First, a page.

Categories: AstronomyWhite dwarf

Is There a way to Detect Strange Quark Stars, Even Though They Look Almost Exactly Like White Dwarfs?

The world we see around us is built around quarks. They form the nuclei of the atoms and molecules that comprise us and our world. While there are six types of quarks, regular matter contains only two: up quarks and down quarks. Protons contain two ups and a down, while neutrons contain two downs and an up. On Earth, the other four types are only seen when created in particle accelerators. But some of them could also appear naturally in dense objects such as neutron stars.

Neutron star vs a quark star. Credit: CXC/M. Weiss

The standard model for neutron stars holds that neutrons remain largely intact within their interior. Thus, a neutron star is like a huge atomic nucleus held together by gravity rather than the strong nuclear force. But we don’t fully understand how neutrons interact at extreme temperatures and densities. It’s possible that within a neutron star the neutrons break down into a soup of quarks, forming what is known as a quark star. Quark stars would look like neutron stars but would be slightly smaller.

If quark stars exist, then it’s possible that high-energy up and down quarks could collide to create strange quarks. And this is where things could get, well, a bit strange. Strange quarks are much heavier than up and down quarks, so strange quarks would tend to form a new type of nucleon known as strangelets. A simple strangelet would consist of an up, down, and a strange quark. Because strangelets are much denser than protons and neutrons, contact between the two would rip apart the protons and neutrons to create more strangelets. Essentially, if strange matter comes into contact with regular matter it doesn’t take long for it to be converted to strange matter. You could have everything from strange stars to strange planets.

Strange quarks can appear in regular nucleons. Credit: APS/Alan Stonebraker

While strange matter is an interesting idea, it isn’t a popular one. To begin with, if strange quark matter forms in some neutron stars, it should form in all of them, causing them to collapse. But we see lots of neutron stars that are too large to be strange quarks. There’s also the fact that strange quarks can appear within regular protons and neutrons. For example, although a proton is “made” of two up quarks and a down quark, that’s really only an average. Quantum fluctuations mean that strange quarks can appear for short periods of time. But they aren’t stable and don’t convert nucleons into strange matter. So if strange matter does exist, it likely only exists within large and dense objects.

Still, it is worth looking for strange matter objects in the universe, and recently a study has found a few candidates. The study searched for a type of object known as strange dwarfs. These hypothetical objects have a mass similar to a white dwarf, but instead of being made of regular matter in a degenerate state, they are made of strange quark matter. As a result, they would be much smaller than white dwarfs.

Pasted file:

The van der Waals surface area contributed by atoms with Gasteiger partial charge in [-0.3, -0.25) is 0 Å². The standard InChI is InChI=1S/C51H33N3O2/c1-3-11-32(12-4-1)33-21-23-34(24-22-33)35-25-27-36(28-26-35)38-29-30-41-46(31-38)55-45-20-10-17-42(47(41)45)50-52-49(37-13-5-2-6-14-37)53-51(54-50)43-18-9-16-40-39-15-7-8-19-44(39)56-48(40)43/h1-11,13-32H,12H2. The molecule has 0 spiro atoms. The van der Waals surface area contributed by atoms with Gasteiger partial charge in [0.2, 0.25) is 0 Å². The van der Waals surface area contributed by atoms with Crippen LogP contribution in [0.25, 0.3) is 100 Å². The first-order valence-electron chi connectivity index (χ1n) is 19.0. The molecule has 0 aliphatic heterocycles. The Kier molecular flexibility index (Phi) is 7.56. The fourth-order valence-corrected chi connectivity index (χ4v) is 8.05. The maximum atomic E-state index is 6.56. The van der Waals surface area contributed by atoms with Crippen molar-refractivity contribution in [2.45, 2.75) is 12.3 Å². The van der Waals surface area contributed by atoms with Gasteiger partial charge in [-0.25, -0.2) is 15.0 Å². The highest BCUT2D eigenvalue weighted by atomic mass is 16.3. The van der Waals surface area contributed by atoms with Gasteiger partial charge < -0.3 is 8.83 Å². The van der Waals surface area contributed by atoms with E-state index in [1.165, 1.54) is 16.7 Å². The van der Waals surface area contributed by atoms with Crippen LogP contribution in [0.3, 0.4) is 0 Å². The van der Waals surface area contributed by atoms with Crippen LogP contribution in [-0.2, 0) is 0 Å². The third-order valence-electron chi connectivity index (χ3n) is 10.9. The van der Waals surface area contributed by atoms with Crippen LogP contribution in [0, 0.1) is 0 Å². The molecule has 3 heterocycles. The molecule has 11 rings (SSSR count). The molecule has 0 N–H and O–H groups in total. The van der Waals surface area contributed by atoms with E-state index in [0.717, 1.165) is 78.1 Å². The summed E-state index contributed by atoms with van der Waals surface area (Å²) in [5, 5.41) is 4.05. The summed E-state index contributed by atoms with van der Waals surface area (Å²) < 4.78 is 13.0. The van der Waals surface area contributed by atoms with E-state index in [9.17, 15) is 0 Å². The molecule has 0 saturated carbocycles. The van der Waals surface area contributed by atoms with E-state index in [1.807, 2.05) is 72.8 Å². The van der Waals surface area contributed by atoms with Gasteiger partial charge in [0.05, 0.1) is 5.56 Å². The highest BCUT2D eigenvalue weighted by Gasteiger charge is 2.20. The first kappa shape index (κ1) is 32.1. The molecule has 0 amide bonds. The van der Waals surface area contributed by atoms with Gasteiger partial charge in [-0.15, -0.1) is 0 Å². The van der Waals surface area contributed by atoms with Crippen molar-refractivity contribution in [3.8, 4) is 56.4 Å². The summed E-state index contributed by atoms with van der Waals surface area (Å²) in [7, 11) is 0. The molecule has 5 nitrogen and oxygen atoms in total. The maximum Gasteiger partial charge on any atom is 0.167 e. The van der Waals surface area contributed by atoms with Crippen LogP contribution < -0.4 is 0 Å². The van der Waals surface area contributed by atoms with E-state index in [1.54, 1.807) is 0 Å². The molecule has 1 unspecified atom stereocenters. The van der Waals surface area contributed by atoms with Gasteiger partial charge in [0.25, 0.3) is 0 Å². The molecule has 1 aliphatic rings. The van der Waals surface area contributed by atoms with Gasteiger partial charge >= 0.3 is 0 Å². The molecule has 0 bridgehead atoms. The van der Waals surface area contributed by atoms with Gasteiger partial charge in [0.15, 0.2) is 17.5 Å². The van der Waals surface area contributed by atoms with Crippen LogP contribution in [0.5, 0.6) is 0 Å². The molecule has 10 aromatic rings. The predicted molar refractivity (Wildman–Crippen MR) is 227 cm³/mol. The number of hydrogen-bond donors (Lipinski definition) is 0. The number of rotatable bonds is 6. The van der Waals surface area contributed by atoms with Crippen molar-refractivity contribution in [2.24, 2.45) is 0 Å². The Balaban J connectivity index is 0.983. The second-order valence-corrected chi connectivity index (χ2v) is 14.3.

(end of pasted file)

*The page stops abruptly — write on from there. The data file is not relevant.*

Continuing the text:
The mass-radius relation for white dwarfs. Credit: Brian Koberlein

To find these objects, the team looked at data from the Montreal White Dwarf Database (MWDD), which has data on more than 50,000 white dwarfs. For about 40,000 of them, the database lists both the mass and surface gravity of the white dwarfs. The mass of a white dwarf can be determined by the Doppler shift of its light as it orbits a companion star, or by gravitational lensing, while the surface gravity can be measured by the gravitational redshift of its light.

If you know the mass and surface gravity of a star, you can easily calculate its radius. The team did this and then compared them to the mass and radius relation for white dwarfs. Most of them followed the relation, but 8 of the stars didn’t. They were much smaller in size and matched predictions for a quark dwarf.

The data of this work isn’t strong enough to prove these objects are strange dwarfs, but they are worth further study. Something is strange about them, and it would be good to determine whether that’s due to strange quarks or something else.

Reference: Abudushataer Kuerban, et al. “Searching for Strange Quark Matter Objects Among White Dwarfs.” arXiv preprint arXiv:2012.05748 (2020).

Brian Koberlein

Brian Koberlein is an astrophysicist and science writer with the National Radio Astronomy Observatory. He writes about astronomy and astrophysics on his blog. You can follow him on YouTube, and on Twitter @BrianKoberlein.

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